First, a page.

NEW YORK (TheStreet) -- American Capital Agency (AGNC) and Annaly Capital Management (NLY) have been among the hardest-hit financial stocks in recent weeks though much of the selling appears to be driven by fears about the future rather than negative news.
That's not to say that fears are unwarranted. It only means that for those capable of figuring out what these companies hold in their investment portfolios and what the impact of different interest rate scenarios will be, the reward will be substantial.
AGNC and Annaly borrow short-term to buy longer-dated mortgage-backed securities. When rates go up, it harms their businesses. That's because borrowing costs go up quickly while the longer-dated mortgage-backs on their balance sheets decline in value.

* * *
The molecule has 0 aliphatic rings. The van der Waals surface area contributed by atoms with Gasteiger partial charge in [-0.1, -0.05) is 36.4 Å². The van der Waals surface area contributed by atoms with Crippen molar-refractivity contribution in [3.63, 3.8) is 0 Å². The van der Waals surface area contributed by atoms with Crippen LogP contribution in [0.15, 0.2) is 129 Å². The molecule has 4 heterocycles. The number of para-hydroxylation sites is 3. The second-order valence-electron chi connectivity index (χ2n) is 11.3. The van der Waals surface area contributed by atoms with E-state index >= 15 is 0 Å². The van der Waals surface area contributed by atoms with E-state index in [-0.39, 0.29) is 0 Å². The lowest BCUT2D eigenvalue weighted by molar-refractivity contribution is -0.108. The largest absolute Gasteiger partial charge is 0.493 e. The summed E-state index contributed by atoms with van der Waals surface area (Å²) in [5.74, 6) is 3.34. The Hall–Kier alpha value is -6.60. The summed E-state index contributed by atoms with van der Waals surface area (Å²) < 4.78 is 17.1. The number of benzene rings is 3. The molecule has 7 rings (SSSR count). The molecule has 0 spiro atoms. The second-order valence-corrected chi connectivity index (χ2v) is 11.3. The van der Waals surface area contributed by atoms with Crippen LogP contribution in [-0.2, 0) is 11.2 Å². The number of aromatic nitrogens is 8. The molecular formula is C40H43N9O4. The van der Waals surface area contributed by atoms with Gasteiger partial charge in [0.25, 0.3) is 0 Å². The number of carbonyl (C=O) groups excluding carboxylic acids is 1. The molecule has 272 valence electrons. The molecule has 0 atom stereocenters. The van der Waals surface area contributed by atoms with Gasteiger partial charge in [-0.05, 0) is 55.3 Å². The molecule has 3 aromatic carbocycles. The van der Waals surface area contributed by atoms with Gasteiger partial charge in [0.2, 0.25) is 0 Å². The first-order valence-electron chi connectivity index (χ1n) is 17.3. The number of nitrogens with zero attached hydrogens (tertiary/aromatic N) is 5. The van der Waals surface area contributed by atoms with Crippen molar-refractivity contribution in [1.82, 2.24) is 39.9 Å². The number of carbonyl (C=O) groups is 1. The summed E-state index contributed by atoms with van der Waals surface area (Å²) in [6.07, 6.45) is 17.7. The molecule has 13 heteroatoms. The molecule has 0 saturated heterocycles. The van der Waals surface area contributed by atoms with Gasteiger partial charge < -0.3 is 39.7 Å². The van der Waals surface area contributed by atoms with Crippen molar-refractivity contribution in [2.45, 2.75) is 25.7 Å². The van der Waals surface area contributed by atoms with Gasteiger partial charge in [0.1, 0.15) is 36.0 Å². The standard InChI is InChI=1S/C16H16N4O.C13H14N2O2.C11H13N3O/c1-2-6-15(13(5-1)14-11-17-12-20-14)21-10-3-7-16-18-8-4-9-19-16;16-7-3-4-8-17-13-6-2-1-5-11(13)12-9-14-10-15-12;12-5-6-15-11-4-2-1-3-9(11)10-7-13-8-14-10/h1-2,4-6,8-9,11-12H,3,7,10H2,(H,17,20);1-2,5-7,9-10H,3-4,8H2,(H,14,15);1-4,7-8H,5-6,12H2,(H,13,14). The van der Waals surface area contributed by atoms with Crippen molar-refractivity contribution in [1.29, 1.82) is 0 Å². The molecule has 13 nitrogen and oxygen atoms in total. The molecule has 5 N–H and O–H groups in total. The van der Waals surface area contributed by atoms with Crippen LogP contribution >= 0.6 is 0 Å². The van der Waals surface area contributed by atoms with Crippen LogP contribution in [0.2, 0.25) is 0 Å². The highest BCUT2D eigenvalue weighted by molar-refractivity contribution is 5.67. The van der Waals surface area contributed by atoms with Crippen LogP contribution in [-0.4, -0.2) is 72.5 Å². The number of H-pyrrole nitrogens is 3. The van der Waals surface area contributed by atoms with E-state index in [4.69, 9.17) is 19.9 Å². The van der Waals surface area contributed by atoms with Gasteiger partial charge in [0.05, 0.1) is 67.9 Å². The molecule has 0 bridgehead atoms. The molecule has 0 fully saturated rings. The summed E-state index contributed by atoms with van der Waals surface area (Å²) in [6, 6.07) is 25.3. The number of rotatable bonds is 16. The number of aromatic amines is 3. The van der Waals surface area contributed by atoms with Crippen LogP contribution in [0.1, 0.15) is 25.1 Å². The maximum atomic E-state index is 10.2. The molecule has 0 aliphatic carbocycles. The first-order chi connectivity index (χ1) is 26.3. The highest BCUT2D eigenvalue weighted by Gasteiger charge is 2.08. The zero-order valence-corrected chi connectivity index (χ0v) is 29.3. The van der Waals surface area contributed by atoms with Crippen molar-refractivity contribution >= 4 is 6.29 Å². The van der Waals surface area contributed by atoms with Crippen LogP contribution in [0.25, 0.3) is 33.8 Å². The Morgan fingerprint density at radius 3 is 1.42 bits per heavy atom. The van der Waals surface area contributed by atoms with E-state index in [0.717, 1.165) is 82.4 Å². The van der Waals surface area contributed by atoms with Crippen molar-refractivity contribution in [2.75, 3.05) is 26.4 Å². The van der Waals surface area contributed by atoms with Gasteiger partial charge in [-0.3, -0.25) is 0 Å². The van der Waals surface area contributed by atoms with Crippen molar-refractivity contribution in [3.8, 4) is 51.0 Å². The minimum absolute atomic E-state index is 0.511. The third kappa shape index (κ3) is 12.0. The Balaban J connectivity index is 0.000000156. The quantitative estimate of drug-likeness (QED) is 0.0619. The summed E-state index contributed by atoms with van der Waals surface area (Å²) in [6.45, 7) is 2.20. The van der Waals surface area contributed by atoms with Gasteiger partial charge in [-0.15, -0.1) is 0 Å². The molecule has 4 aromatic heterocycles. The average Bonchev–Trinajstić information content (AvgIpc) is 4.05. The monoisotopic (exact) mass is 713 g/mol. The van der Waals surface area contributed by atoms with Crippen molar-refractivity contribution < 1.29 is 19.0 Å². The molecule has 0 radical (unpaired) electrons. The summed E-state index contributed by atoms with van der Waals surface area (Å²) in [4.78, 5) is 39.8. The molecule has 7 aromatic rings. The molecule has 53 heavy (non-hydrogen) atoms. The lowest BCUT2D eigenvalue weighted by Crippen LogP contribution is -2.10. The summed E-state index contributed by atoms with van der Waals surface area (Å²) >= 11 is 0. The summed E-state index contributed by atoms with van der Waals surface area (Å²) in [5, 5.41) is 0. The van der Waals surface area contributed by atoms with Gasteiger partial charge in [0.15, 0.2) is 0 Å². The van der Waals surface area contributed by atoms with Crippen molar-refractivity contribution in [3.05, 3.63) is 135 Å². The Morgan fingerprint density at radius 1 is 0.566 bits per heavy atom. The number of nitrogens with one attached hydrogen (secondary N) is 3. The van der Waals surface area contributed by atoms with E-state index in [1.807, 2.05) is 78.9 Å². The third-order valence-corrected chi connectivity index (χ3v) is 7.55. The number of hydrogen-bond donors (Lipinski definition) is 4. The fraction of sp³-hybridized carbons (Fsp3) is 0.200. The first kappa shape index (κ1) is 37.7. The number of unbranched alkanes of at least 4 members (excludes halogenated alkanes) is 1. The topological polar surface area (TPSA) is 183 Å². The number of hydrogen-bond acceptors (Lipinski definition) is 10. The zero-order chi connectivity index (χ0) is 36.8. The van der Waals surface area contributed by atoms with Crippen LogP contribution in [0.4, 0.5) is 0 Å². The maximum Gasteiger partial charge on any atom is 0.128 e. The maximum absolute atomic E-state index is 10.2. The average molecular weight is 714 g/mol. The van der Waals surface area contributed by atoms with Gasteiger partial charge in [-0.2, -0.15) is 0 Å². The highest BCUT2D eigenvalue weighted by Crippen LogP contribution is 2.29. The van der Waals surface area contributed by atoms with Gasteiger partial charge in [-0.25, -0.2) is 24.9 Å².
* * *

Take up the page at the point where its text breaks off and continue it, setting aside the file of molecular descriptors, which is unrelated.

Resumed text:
Since the start of May, AGNC shares have lost 34.15% vs. a decline of 23.89% for Annaly. AGNC shares closed at $21.93 in the shortened trading session Wednesday ahead of the July 4th holiday. Annaly shares closed at $12.13 Wednesday. They were each down more than 6% shortly after the market opened Friday as rates moved higher on the back of strong June payroll numbers.Sellside analysts initially rushed to defend these companies as they sold off, but they have become quiet of late. Sterne Agee analyst Henry Coffey calculated AGNC's book value at roughly $27.75 in a June 11 research note. "We have factored into this analysis an ~1% decline in MBS value, an additional 0.5% decline to account for any sell-off in pay-ups and other factors. This decline in value should be offset in part by swaps and hedges. The stock is oversold in our view and a 'snap-back trade' closer to our price target over time is likely, unless rates suddenly snap higher or the GSEs extend HARP to include 2010 cohorts." Coffey's price target is $27.50. Rates did suddenly snap higher after he published that note. They have since moderated, however. One way to see this activity is by looking at this Bloomberg MBS index. The higher the index, the more valuable the securities in AGNC and Annaly's portfolios ought to be. This is complicated by the fact that these companies hedge their portfolios against rising rates, and that hedging is an inexact science that has blown up in the faces of many sophisticated companies. Forgetting about hedging, however, the Bloomberg MBS Index was at 113.93 when Coffey wrote his note. It fell to 111.56 on June 24. Its latest reading is 112.96, though it will surely move lower Friday due to the strong June payroll data. That rebound in the MBS index, however, has not been reflected in shares of Annaly and AGNC, which have continued to sell off. This inconsistency -- the rebound in the MBS index not reflected in the shares of Annaly or AGNC -- makes them tempting gambles. What is less clear is how effective their hedging is, or what is happening to their cost of financing. And, of course, one never knows where rates are headed. Analysts at CRT Capital Markets have generally argued they are headed lower over the short term, though they seemed a bit surprised by Thursday's June payroll report and are now predicting the Fed will begin tapering its $85 billion in monthly bond purchases in September -- probably by $15 billion to $20 billion. I wouldn't expect AGNC or Annaly to snap back until next week at the earliest. -- Written by Dan Freed in New York. Follow @dan_freed
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